¶ 26. AFFIRMED.
DICKINSON AND RANDOLPH, P.JJ., LAMAR, KITCHENS, KING, COLEMAN, MAXWELL AND BEAM, JJ., CONCUR.
1. Gulfport, Miss., Code of Ordinances Appx. A, § III(C)(4) (1989) (“[R–1–7.5] districts are composed mainly of areas containing one-family and open areas where such development seems likely to occur. The district regulations are designed to protect the residential character of the districts by prohibiting all commercial activities; to encourage a suitable neighborhood environment for family life by including among the permitted uses such facilities as schools and churches; to prevent overcrowding of land by requiring certain minimum yard and other open spaces for all buildings; and to avoid excessive population density by requiring a certain minimum building site area for each dwelling unit.”)
2. Gulfport, Miss., Code of Ordinances Appx. A, § VIII(A)(3)(a) (1989) (“Within ten (10) days of the receipt of an application, the building official shall transmit the application, together with the proposed site plan, to the planning commission. At its next regular meeting, but in any event within forty-five (45) days of receipt of such application by the building official, the planning commission shall approve or disapprove the application as to the location and site plan.”)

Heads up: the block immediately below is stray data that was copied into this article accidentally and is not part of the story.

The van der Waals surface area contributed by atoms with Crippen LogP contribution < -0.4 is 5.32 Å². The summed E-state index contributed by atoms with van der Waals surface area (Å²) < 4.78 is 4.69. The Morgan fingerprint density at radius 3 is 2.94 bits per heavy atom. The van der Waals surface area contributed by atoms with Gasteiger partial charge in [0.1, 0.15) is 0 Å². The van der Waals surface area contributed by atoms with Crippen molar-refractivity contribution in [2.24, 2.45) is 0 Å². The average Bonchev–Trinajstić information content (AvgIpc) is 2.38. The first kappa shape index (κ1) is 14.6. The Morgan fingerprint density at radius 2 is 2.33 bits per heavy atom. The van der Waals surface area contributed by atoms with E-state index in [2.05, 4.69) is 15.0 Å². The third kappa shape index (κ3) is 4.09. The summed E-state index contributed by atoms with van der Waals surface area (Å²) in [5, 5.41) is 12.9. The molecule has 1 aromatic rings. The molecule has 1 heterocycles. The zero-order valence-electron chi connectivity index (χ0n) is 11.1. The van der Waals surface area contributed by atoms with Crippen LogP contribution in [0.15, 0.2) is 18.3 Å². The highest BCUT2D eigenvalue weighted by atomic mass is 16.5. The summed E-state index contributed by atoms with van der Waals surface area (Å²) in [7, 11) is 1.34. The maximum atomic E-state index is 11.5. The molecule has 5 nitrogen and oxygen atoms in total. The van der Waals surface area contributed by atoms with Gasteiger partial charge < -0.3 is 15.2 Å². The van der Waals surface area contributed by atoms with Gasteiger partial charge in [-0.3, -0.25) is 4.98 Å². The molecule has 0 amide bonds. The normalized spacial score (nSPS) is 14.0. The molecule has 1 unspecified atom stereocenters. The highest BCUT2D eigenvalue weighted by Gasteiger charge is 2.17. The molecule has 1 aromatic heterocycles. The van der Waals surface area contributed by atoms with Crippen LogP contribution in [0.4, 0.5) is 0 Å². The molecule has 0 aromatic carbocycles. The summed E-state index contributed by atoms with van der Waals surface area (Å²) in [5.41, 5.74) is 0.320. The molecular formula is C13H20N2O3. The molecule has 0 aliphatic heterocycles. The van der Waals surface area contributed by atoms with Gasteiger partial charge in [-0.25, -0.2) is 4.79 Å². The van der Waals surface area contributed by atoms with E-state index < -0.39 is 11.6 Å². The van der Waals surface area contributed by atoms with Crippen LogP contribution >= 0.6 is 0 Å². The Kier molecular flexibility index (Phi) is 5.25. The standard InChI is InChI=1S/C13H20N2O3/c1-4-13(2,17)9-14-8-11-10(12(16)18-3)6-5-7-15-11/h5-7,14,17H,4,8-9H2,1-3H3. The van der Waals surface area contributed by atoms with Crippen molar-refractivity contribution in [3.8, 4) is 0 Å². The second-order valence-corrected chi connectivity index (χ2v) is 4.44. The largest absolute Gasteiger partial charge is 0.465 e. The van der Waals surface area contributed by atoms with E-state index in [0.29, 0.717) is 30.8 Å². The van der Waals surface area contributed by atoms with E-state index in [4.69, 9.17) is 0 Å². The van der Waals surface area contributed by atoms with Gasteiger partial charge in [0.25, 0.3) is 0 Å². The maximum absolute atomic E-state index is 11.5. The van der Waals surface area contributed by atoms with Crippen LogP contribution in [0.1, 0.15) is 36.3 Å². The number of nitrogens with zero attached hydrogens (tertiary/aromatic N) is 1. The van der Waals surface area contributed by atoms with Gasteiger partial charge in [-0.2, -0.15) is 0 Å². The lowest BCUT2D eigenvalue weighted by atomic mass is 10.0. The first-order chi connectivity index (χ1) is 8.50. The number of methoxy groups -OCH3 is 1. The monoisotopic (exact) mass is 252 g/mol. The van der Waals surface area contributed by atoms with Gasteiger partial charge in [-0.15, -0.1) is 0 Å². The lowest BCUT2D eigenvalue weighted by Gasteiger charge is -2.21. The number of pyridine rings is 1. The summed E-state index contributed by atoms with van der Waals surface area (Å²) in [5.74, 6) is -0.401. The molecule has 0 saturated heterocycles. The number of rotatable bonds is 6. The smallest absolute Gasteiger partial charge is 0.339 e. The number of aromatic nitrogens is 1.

3. Gulfport, Miss., Code of Ordinances Appx. A, § VII(D)(6) ( “Should such nonconforming structures and premises in combination be destroyed or damaged by an act of God, including tornado, hurricane, flood, wind, earthquake, etc., or accident not caused purposefully by the owner or tenant, the structure may be replaced or required [sic]. However, such replacement or repair shall be subject to the following provision: Application for a building permit must be made to the building official within one year of the time that the structure was destroyed. However, in cases of hardship the mayor and board of commissioners shall have the authority to extend said one-year limitations for additional periods of time upon application of the owner or leaseholder.”)